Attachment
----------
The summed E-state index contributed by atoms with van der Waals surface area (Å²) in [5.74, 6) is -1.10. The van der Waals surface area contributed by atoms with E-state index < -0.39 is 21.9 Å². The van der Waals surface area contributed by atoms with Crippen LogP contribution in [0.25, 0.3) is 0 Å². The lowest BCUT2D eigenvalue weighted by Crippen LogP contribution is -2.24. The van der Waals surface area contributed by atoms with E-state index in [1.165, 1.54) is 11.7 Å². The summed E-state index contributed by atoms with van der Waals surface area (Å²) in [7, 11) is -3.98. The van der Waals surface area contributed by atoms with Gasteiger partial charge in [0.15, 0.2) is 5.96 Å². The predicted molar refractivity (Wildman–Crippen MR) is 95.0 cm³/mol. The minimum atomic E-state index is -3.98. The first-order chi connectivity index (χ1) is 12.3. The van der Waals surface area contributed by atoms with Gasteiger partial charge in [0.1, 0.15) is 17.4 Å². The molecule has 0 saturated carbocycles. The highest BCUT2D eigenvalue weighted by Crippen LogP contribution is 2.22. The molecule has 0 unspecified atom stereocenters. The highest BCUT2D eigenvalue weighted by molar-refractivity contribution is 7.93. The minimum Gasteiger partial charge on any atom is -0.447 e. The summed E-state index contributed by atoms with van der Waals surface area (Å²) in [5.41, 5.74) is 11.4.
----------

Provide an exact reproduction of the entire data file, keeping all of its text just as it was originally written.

The summed E-state index contributed by atoms with van der Waals surface area (Å²) in [5.74, 6) is -1.10. The van der Waals surface area contributed by atoms with E-state index < -0.39 is 21.9 Å². The van der Waals surface area contributed by atoms with Crippen LogP contribution in [0.25, 0.3) is 0 Å². The lowest BCUT2D eigenvalue weighted by Crippen LogP contribution is -2.24. The van der Waals surface area contributed by atoms with E-state index in [1.165, 1.54) is 11.7 Å². The summed E-state index contributed by atoms with van der Waals surface area (Å²) in [7, 11) is -3.98. The van der Waals surface area contributed by atoms with Gasteiger partial charge in [0.15, 0.2) is 5.96 Å². The predicted molar refractivity (Wildman–Crippen MR) is 95.0 cm³/mol. The minimum atomic E-state index is -3.98. The first-order chi connectivity index (χ1) is 12.3. The van der Waals surface area contributed by atoms with Gasteiger partial charge in [0.1, 0.15) is 17.4 Å². The molecule has 0 saturated carbocycles. The highest BCUT2D eigenvalue weighted by Crippen LogP contribution is 2.22. The molecule has 0 unspecified atom stereocenters. The highest BCUT2D eigenvalue weighted by molar-refractivity contribution is 7.93. The minimum Gasteiger partial charge on any atom is -0.447 e. The summed E-state index contributed by atoms with van der Waals surface area (Å²) in [5.41, 5.74) is 11.4.